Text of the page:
Russian attackers accessed Denmark’s central bank network with the use of a hidden malware. This granted them access to the institution’s systems for seven months without being noticed.
The cyberattack was part of the SolarWinds espionage scheme last year. The U.S. attributed the illicit operation to the Russian Foreign Intelligence Service, through its hacking division, called APT29, Cozy Bear, or Nobelium.
The attackers accessed Denmark’s Central Bank systems through an unnoticed backdoor
SolarWinds vulnerabilities can be used by cybercriminals to gain access to a network and then create a secret backdoor to maintain it.
This kind of backdoor allegedly remained open for seven months at the Danish financial institution, going completely unnoticed until the U.S. security firm FireEye detected it.
Denmark’s Central Bank response
Despite being exposed for an astonishing amount of time, the bank’s representatives stated that they couldn’t find any evidence the attack had any tangible consequences beyond the first stage of the attack. This is unexpected, considering the bank manages transactions worth billions of dollars each and every day.
This serves as proof that Denmark’s central bank was not a primary target for the hackers and it was merely collateral damage of a much larger scheme. This was the case for multiple U.S. federal agencies too.
According to Version2, a technology publication, the bank declared that their response to the breach was quick upon finding out about it:
“Action was taken quickly and consistently in a satisfactory manner, and according to the analyzes performed, there were no signs that the attack has had any real consequences.”
“The SolarWinds attack also hit the financial infrastructure in Denmark. The relevant systems were contained and analyzed as soon as the compromise of SolarWinds Orion became known,” they added.
On June 30, the bank issued a statement in which it denies allegations that the cyberattack had created a backdoor to its network, which media reports claimed had stayed open for months.
However, the financial institution acknowledges its systems were vulnerable to the SolarWinds malware, as were those of other 18,000 organizations.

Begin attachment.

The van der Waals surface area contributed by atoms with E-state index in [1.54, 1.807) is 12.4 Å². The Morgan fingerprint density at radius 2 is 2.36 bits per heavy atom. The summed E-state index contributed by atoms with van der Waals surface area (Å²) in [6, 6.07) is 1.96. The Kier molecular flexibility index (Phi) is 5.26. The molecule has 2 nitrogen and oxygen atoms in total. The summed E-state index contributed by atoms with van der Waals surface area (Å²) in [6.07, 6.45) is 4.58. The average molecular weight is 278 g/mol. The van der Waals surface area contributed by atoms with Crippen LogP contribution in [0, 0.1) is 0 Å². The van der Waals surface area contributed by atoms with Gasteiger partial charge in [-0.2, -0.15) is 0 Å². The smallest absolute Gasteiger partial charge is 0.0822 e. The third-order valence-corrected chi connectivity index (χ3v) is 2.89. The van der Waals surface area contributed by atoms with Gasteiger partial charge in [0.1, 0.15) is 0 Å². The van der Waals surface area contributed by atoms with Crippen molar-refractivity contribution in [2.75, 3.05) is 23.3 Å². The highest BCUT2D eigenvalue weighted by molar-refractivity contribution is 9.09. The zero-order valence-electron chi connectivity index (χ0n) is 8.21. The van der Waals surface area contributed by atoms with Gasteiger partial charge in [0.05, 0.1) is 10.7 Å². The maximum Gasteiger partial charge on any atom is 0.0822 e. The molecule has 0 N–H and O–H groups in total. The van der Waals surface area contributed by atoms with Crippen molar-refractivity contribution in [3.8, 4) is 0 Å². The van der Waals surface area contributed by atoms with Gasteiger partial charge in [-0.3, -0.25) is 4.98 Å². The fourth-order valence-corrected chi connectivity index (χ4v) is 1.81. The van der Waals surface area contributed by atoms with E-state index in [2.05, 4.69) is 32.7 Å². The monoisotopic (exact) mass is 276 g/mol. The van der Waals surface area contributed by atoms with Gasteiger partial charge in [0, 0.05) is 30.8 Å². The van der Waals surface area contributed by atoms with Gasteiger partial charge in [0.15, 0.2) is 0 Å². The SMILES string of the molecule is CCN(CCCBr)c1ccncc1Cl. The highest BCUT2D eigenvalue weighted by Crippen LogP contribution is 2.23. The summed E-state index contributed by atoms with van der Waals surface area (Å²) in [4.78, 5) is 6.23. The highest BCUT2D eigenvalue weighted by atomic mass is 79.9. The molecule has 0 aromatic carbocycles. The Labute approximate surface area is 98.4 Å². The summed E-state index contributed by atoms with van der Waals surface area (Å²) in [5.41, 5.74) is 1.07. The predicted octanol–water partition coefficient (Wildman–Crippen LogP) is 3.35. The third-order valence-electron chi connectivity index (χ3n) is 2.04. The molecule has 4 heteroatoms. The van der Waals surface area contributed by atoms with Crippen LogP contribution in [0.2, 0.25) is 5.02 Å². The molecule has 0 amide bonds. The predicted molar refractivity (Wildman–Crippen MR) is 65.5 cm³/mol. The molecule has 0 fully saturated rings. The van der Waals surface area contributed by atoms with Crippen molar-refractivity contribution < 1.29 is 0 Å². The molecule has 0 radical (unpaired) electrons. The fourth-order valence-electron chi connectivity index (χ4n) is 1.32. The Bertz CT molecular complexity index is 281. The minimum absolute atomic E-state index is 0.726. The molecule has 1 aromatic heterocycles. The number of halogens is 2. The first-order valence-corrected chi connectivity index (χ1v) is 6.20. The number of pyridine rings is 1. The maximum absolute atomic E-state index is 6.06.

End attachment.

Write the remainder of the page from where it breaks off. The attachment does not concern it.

The SolarWinds cyberattack has targeted multiple government agencies
SolarWinds was not quick to respond to an emailed request for comment.
The Russian government has denied being involved in any way in the SolarWinds hack, which has hit numerous institutions worldwide since its discovery in 2020.
SolarWinds became known to the public on December 13 of last year, when FireEye detected the attackers’ presence on their systems.
Soon after, it became clear that the complex attack targets important institutions in the U.S. The main goal seems to be gaining access to cloud assets, especially email, of specific targets.
Microsoft has tracked the criminal group as Nobelium and stated that the threat actors have been running new operations, compromising at least three entities.
Microsoft president Brad Smith described the cyberattack as “the largest and most sophisticated attack the world has ever seen.”
The ongoing Microsoft investigation of the cyberattack has uncovered that the hackers behind the tremendous cyber-espionage operation recently launched a new cyberattack, this time targetting a Microsoft customer support agent. It was carried out using an information-stealing trojan.
Microsoft’s reaction was quick, immediately removing the access and securing the compromised device. Afterward, every customer that was targeted or compromised was contacted through the company’s notification process.
The U.S. government clearly attributed the SolarWinds espionage campaign to the Russian SVR in April this year.
The White House stated that “the scope of this compromise is a national security and public safety concern.” The magnitude of the incident led to a series of sanctions against a number of Russian technology companies for assisting Russian Intelligence Services in carrying out malicious actions against the United States.